Chemistry 130 Test 2 Study Guide

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Chemistry 130 Test 2 Study Guide
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  1. Define polyatomic ion.
    Ions that are themselves composed of a group of atoms with an overall charge.
  2. Acetate
    C2H3O2-
  3. carbonate
    CO32-
  4. hydrogen carbonate (or bicarbonate)
    HCO3-
  5. hydroxide
    OH-
  6. nitrate
    NO3-
  7. nitrite
    NO2-
  8. phosphate
    PO43-
  9. hydrogen phosphate
    HPO42-
  10. ammonium
    NH4+
  11. sulfate
    SO42-
  12. sulfite
    SO32-
  13. hydrogen sulfite (or bisulfite)
    HSO3-
  14. hydrogen sulfate (or bisulfate)
    HSO4-
  15. cyanide
    CN-
  16. True or False: Covalent compounds and Molecular compounds are not the same thing.
    False; they are formed when two non metals bond together.

    Their electrons are shared rather than transferred.
  17. How do you identify whether or a compound is molecular/covalent?
    The compound must be made up of non metals.
  18. Describe the format of naming a binary molecular compound.
    • prefix + name of 1st element
    • prefix + base name of 2nd element + -ide
  19. When writing the name of a molecular compound, as when writing the formula, the first element is the more _______.
    metal-like
  20. What is the order of listing non metal elements in a chemical formula?
    • C
    • P
    • N
    • H
    • S
    • I
    • Br
    • Cl
    • O
    • F
  21. The prefixes in a molecular compound indicate what?
    The number of atoms present in the element that is prefixed.
  22. From 1 to 10, what are the prefixes for elements in a molecular compound?
    • mono - 1
    • di - 2
    • tri - 3
    • tetra - 4
    • penta - 5
    • hexa - 6
    • hepta - 7
    • octa - 8
    • nona - 9
    • deca - 10
  23. True or False: In a molecular compound, if there is only one atom present in the first element of the formula, "mono" is omitted.
    True; CO2 is Carbon Dioxide, not Monocarbon Dioxide.
  24. True or False: In a molecular compound, if there is only one atom present in the second element of the formula, "mono" is omitted.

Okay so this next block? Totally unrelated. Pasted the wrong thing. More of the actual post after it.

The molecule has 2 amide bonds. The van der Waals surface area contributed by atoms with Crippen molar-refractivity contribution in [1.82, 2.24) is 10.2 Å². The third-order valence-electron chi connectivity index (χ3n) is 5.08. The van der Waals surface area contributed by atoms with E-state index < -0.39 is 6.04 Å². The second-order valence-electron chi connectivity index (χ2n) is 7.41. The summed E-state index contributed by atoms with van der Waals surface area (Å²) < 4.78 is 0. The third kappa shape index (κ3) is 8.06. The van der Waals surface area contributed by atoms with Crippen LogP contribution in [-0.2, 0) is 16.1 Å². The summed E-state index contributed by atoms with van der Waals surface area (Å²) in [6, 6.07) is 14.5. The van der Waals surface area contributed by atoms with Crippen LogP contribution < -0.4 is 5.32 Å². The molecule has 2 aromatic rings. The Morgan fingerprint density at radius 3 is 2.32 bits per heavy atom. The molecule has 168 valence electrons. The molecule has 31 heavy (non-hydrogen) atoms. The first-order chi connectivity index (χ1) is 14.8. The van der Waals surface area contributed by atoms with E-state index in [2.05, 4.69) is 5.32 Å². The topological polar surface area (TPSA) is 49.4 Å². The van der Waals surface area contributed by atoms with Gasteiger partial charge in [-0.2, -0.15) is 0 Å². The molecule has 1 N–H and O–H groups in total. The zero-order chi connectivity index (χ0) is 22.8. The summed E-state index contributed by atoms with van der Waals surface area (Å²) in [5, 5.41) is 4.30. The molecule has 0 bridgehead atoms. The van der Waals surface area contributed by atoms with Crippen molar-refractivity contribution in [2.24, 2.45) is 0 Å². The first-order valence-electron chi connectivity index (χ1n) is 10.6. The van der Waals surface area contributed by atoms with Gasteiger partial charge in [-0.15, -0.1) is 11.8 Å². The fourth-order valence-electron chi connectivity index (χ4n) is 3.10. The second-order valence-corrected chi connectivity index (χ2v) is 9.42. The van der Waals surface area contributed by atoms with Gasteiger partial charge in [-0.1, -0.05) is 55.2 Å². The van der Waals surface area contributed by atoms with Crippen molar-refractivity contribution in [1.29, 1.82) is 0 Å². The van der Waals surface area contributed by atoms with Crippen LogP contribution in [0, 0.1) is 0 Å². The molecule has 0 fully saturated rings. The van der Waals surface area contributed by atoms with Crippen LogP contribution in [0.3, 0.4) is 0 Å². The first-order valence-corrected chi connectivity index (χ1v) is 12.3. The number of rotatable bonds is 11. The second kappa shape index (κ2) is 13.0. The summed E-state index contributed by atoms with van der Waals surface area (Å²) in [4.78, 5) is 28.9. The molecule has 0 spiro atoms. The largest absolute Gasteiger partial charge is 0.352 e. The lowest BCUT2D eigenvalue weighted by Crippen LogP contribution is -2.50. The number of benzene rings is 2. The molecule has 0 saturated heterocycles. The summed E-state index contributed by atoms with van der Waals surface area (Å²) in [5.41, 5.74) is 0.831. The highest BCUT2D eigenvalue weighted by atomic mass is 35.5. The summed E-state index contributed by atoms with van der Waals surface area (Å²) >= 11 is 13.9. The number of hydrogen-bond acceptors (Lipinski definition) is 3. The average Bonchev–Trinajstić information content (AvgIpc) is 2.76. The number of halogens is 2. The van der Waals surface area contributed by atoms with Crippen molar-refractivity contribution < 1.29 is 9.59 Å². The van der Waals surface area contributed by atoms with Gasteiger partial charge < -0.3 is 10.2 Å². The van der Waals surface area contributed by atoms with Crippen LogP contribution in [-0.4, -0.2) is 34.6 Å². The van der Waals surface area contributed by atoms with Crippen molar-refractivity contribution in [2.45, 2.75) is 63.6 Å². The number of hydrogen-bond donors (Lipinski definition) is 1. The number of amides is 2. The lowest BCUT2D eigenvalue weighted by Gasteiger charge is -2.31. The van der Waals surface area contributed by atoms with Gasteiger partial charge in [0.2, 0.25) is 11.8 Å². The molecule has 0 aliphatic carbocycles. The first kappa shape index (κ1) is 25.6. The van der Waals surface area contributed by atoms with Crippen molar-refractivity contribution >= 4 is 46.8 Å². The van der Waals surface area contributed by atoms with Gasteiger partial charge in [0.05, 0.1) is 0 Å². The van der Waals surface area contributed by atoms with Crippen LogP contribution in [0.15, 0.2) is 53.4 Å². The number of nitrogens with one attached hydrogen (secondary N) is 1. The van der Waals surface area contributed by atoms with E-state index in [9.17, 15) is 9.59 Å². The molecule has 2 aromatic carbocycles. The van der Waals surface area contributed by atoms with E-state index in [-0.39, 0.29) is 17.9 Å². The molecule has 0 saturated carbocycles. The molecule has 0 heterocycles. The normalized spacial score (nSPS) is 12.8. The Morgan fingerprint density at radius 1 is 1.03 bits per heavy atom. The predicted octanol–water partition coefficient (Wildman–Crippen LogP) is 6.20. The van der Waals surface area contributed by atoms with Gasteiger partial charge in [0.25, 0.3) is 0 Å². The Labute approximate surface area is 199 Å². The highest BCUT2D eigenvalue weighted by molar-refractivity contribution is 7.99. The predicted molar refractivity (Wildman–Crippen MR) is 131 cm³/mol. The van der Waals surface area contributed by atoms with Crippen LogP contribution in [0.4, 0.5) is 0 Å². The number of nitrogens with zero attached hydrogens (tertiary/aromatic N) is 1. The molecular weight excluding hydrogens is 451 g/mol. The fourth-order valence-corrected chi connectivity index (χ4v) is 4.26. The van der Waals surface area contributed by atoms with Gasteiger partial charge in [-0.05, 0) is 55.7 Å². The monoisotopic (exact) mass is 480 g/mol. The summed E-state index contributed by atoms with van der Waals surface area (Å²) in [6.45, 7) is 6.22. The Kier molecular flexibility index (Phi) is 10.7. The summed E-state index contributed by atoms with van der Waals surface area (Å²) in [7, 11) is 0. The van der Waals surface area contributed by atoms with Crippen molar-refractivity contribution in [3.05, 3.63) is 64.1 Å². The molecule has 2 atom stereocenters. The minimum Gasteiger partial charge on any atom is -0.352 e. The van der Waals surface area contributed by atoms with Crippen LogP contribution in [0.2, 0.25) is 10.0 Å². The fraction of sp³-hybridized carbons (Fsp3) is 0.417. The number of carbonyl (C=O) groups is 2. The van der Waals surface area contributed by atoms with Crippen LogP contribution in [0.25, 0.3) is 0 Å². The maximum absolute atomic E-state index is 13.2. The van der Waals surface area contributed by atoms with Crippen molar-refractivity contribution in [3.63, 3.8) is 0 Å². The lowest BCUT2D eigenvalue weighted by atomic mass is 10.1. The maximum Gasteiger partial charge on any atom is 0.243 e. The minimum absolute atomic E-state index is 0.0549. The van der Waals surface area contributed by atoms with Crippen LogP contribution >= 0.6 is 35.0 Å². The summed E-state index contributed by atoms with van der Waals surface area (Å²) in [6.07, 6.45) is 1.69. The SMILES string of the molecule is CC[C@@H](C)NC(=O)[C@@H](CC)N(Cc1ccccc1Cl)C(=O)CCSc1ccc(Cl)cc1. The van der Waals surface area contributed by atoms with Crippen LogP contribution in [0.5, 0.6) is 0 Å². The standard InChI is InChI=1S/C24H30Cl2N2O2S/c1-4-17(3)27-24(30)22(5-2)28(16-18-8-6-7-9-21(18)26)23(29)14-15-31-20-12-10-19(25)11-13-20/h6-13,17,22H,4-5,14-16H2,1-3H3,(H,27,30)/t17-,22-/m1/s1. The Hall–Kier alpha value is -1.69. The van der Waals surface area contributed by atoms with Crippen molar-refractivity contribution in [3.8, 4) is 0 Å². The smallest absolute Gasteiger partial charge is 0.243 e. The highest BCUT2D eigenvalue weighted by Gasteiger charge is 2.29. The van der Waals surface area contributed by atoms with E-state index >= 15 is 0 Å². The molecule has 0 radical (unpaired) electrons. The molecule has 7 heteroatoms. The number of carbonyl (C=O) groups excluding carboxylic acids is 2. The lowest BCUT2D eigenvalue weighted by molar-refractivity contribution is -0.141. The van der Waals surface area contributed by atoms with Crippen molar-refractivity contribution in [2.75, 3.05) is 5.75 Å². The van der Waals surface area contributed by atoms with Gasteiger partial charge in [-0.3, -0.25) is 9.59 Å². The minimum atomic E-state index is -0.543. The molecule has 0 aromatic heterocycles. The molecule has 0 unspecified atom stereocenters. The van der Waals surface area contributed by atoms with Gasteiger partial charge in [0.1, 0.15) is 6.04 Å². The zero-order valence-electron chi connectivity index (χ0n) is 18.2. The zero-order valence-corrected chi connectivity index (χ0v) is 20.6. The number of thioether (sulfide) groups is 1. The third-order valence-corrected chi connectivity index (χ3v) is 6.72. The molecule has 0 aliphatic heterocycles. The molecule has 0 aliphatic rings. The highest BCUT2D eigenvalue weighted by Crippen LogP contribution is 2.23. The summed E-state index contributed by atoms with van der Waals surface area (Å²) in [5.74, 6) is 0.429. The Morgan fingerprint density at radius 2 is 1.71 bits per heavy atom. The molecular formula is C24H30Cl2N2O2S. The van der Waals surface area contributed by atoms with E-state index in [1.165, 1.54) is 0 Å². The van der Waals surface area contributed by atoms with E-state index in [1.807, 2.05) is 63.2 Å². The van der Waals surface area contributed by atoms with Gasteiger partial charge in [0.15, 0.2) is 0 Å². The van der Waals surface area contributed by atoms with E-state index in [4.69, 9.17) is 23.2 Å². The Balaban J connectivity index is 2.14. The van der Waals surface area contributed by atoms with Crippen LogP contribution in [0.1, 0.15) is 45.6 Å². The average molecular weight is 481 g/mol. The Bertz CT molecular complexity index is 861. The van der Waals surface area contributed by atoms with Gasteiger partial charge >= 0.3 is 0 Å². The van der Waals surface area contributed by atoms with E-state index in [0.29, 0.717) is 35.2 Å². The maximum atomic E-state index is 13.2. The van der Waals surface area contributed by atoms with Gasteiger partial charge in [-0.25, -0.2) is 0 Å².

False; CO is Carbon Monoxide, not Carbon Oxide.
  25. Name: N2O
    dinitrogen monoxide (laughing gas)
  26. Name: CCl4
    Carbon tetrachloride
  27. Name: BCl3
    Boron trichloride
  28. Name: SF6
    Sulfur hexafluoride
  29. Name: N2O4
    dinitrogen tetraoxide
  30. Name: NO2
    nitrogen dioxide
  31. Name: SO2
    sulfur dioxide
  32. Name: NI3
    nitrogen triiodide
  33. Name: BrF5
    bromine pentafluoride
  34. Name: NO
    nitrogen monoxide
  35. Name: N4Se4
    tetranitrogen tetraselenide
  36. What is the difference between a molecular element and an atomic element?
    • An atomic element is one that exists in nature as with a single atom as the basic unit.
    • A molecular element is one that exists in nature as a diatomic molecule as the basic unit.
  37. List the elements that occur as diatomic molecules.
    • H2
    • N2
    • O2
    • F2
    • Cl2
    • Br2
    • I2
  38. Name: Fe2S3
    iron (III) sulfide

    Sulfur has a charge of 2-.  There are 3 sulfur ions present.

    3 x (2-) = 6-

    Iron must equal 6+ to balance 6-.

    • 2 Iron ions present, so:
    • (6+) / X = 2

    x = 3+, so Iron here has a 3+ charge, thus:

    iron (III) sulfide
  39. Name: CrCl2
    chromium (II) chloride

    Chlorine has a 1- charge.  There are 2 ions present, so:

    (1-) x 2 = 2-

    Chromium needs to equate to 2+ to balance it.

    There is only 1 Chromium ion present, (no subscript), therefore Chromium has a 2+ charge, thus:

    chromium (II) chloride
  40. Name: CrCl3
    chromium (III) chloride

    Chlorine has a 1- charge.  There are 3 chlorine ions present (subscript), so:

    (1-) x 3 = 3-

    Chromium needs to equate to 3+ to balance it.  

    There is only 1 Chromium ion present, (no subscript), therefore Chromium has a 3+ charge, thus:

    chromium (III) chloride
  41. Name: SnO2
    tin (IV) oxide

    Oxygen has a 2- charge.  There are 2 oxygen ions present (subscript), so:

    (2-) x 2 = 4-

    Tin (Sn) needs to have a 4+ charge to balance it.

    There is only 1 Tin ion present, (no subscript), therefore Chromium has a 4+ charge, thus:

    tin (IV) oxide
  42. Name: PbI2
    lead (II) iodide

    Iodine has a 1- charge.  There are 2 iodine ions present (subscript), so: